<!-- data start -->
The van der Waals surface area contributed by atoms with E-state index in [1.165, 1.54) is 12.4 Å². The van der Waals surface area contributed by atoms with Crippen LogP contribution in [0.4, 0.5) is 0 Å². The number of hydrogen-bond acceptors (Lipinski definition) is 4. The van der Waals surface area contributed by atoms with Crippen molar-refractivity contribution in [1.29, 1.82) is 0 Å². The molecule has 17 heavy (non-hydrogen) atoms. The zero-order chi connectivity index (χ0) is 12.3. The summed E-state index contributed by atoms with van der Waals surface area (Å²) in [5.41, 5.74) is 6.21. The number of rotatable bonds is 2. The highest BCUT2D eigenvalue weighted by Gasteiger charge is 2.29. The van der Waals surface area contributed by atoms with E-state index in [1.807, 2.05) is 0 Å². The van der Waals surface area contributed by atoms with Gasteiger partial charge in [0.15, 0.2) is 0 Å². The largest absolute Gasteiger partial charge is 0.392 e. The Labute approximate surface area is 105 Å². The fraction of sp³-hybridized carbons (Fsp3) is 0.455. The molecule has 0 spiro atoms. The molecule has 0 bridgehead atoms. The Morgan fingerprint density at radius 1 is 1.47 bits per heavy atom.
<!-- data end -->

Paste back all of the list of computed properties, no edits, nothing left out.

The van der Waals surface area contributed by atoms with E-state index in [1.165, 1.54) is 12.4 Å². The van der Waals surface area contributed by atoms with Crippen LogP contribution in [0.4, 0.5) is 0 Å². The number of hydrogen-bond acceptors (Lipinski definition) is 4. The van der Waals surface area contributed by atoms with Crippen molar-refractivity contribution in [1.29, 1.82) is 0 Å². The molecule has 17 heavy (non-hydrogen) atoms. The zero-order chi connectivity index (χ0) is 12.3. The summed E-state index contributed by atoms with van der Waals surface area (Å²) in [5.41, 5.74) is 6.21. The number of rotatable bonds is 2. The highest BCUT2D eigenvalue weighted by Gasteiger charge is 2.29. The van der Waals surface area contributed by atoms with E-state index in [1.807, 2.05) is 0 Å². The van der Waals surface area contributed by atoms with Gasteiger partial charge in [0.15, 0.2) is 0 Å². The largest absolute Gasteiger partial charge is 0.392 e. The Labute approximate surface area is 105 Å². The fraction of sp³-hybridized carbons (Fsp3) is 0.455. The molecule has 0 spiro atoms. The molecule has 0 bridgehead atoms. The Morgan fingerprint density at radius 1 is 1.47 bits per heavy atom.